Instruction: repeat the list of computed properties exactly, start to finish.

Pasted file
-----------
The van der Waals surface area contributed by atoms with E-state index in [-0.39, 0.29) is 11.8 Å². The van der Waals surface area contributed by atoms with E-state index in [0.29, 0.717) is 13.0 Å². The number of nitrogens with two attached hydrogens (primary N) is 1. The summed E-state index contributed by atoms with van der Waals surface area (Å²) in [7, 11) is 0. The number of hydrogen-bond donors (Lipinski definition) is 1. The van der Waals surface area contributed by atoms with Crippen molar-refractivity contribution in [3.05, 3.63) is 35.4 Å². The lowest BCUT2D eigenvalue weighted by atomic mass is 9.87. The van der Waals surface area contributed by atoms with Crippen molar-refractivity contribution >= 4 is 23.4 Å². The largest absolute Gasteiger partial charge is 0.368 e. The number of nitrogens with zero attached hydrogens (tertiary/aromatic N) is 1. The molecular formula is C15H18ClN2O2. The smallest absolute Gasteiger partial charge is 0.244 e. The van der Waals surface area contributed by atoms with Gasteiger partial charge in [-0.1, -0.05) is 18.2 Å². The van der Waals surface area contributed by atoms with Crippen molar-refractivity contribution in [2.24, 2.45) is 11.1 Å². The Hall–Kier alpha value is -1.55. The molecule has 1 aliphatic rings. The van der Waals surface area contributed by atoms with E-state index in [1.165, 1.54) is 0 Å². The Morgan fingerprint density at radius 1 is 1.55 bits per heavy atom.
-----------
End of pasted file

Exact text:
The van der Waals surface area contributed by atoms with E-state index in [-0.39, 0.29) is 11.8 Å². The van der Waals surface area contributed by atoms with E-state index in [0.29, 0.717) is 13.0 Å². The number of nitrogens with two attached hydrogens (primary N) is 1. The summed E-state index contributed by atoms with van der Waals surface area (Å²) in [7, 11) is 0. The number of hydrogen-bond donors (Lipinski definition) is 1. The van der Waals surface area contributed by atoms with Crippen molar-refractivity contribution in [3.05, 3.63) is 35.4 Å². The lowest BCUT2D eigenvalue weighted by atomic mass is 9.87. The van der Waals surface area contributed by atoms with Crippen molar-refractivity contribution >= 4 is 23.4 Å². The largest absolute Gasteiger partial charge is 0.368 e. The number of nitrogens with zero attached hydrogens (tertiary/aromatic N) is 1. The molecular formula is C15H18ClN2O2. The smallest absolute Gasteiger partial charge is 0.244 e. The van der Waals surface area contributed by atoms with Gasteiger partial charge in [-0.1, -0.05) is 18.2 Å². The van der Waals surface area contributed by atoms with Crippen molar-refractivity contribution in [2.24, 2.45) is 11.1 Å². The Hall–Kier alpha value is -1.55. The molecule has 1 aliphatic rings. The van der Waals surface area contributed by atoms with E-state index in [1.165, 1.54) is 0 Å². The Morgan fingerprint density at radius 1 is 1.55 bits per heavy atom.